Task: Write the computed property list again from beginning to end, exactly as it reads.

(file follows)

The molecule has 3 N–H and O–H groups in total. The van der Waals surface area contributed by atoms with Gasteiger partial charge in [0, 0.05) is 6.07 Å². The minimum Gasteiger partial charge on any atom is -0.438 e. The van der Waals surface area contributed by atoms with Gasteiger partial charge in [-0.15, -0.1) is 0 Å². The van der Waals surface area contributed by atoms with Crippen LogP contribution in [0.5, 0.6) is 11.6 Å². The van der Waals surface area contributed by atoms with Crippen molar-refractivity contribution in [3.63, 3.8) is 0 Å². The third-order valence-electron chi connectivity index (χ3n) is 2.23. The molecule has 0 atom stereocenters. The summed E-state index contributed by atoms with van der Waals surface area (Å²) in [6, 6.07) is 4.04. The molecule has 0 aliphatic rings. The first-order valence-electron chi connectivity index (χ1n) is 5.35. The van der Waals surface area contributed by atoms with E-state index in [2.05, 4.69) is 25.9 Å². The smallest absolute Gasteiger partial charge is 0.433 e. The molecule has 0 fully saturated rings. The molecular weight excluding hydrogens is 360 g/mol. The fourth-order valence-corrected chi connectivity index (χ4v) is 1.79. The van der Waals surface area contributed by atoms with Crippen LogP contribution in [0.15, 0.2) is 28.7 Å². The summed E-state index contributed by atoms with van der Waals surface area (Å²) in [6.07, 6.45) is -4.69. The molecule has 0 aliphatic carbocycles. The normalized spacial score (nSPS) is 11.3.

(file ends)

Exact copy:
The molecule has 3 N–H and O–H groups in total. The van der Waals surface area contributed by atoms with Gasteiger partial charge in [0, 0.05) is 6.07 Å². The minimum Gasteiger partial charge on any atom is -0.438 e. The van der Waals surface area contributed by atoms with Gasteiger partial charge in [-0.15, -0.1) is 0 Å². The van der Waals surface area contributed by atoms with Crippen LogP contribution in [0.5, 0.6) is 11.6 Å². The van der Waals surface area contributed by atoms with Crippen molar-refractivity contribution in [3.63, 3.8) is 0 Å². The third-order valence-electron chi connectivity index (χ3n) is 2.23. The molecule has 0 atom stereocenters. The summed E-state index contributed by atoms with van der Waals surface area (Å²) in [6, 6.07) is 4.04. The molecule has 0 aliphatic rings. The first-order valence-electron chi connectivity index (χ1n) is 5.35. The van der Waals surface area contributed by atoms with E-state index in [2.05, 4.69) is 25.9 Å². The smallest absolute Gasteiger partial charge is 0.433 e. The molecule has 0 fully saturated rings. The molecular weight excluding hydrogens is 360 g/mol. The fourth-order valence-corrected chi connectivity index (χ4v) is 1.79. The van der Waals surface area contributed by atoms with Crippen LogP contribution in [0.15, 0.2) is 28.7 Å². The summed E-state index contributed by atoms with van der Waals surface area (Å²) in [6.07, 6.45) is -4.69. The molecule has 0 aliphatic carbocycles. The normalized spacial score (nSPS) is 11.3.